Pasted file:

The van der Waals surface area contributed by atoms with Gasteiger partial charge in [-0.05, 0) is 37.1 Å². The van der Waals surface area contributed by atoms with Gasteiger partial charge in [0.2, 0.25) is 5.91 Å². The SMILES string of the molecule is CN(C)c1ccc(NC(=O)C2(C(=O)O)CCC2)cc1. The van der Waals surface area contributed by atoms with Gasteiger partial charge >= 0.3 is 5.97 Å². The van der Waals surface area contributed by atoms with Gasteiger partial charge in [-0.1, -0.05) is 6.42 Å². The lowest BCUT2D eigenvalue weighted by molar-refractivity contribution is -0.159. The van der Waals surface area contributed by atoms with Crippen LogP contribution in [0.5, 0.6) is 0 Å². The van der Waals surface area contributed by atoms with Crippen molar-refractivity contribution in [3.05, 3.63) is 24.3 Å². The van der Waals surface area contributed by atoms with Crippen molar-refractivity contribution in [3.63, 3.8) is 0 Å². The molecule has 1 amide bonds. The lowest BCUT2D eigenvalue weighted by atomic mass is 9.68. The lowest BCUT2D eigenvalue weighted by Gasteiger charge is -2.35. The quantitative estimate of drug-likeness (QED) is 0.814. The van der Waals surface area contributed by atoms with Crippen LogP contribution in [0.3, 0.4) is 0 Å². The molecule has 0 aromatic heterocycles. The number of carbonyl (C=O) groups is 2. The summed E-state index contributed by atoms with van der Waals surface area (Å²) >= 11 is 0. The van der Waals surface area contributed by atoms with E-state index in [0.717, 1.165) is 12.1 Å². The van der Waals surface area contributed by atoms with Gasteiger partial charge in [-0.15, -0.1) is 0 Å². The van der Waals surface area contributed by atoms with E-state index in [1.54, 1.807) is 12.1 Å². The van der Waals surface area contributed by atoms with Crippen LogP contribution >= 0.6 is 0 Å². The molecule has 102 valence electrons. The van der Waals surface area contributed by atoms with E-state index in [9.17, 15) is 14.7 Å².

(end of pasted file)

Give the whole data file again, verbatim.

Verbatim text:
The van der Waals surface area contributed by atoms with Gasteiger partial charge in [-0.05, 0) is 37.1 Å². The van der Waals surface area contributed by atoms with Gasteiger partial charge in [0.2, 0.25) is 5.91 Å². The SMILES string of the molecule is CN(C)c1ccc(NC(=O)C2(C(=O)O)CCC2)cc1. The van der Waals surface area contributed by atoms with Gasteiger partial charge >= 0.3 is 5.97 Å². The van der Waals surface area contributed by atoms with Gasteiger partial charge in [-0.1, -0.05) is 6.42 Å². The lowest BCUT2D eigenvalue weighted by molar-refractivity contribution is -0.159. The van der Waals surface area contributed by atoms with Crippen LogP contribution in [0.5, 0.6) is 0 Å². The van der Waals surface area contributed by atoms with Crippen molar-refractivity contribution in [3.05, 3.63) is 24.3 Å². The van der Waals surface area contributed by atoms with Crippen molar-refractivity contribution in [3.63, 3.8) is 0 Å². The molecule has 1 amide bonds. The lowest BCUT2D eigenvalue weighted by atomic mass is 9.68. The lowest BCUT2D eigenvalue weighted by Gasteiger charge is -2.35. The quantitative estimate of drug-likeness (QED) is 0.814. The van der Waals surface area contributed by atoms with Crippen LogP contribution in [0.3, 0.4) is 0 Å². The molecule has 0 aromatic heterocycles. The number of carbonyl (C=O) groups is 2. The summed E-state index contributed by atoms with van der Waals surface area (Å²) >= 11 is 0. The van der Waals surface area contributed by atoms with E-state index in [0.717, 1.165) is 12.1 Å². The van der Waals surface area contributed by atoms with Gasteiger partial charge in [-0.15, -0.1) is 0 Å². The van der Waals surface area contributed by atoms with E-state index in [1.54, 1.807) is 12.1 Å². The van der Waals surface area contributed by atoms with Crippen LogP contribution >= 0.6 is 0 Å². The molecule has 102 valence electrons. The van der Waals surface area contributed by atoms with E-state index in [9.17, 15) is 14.7 Å².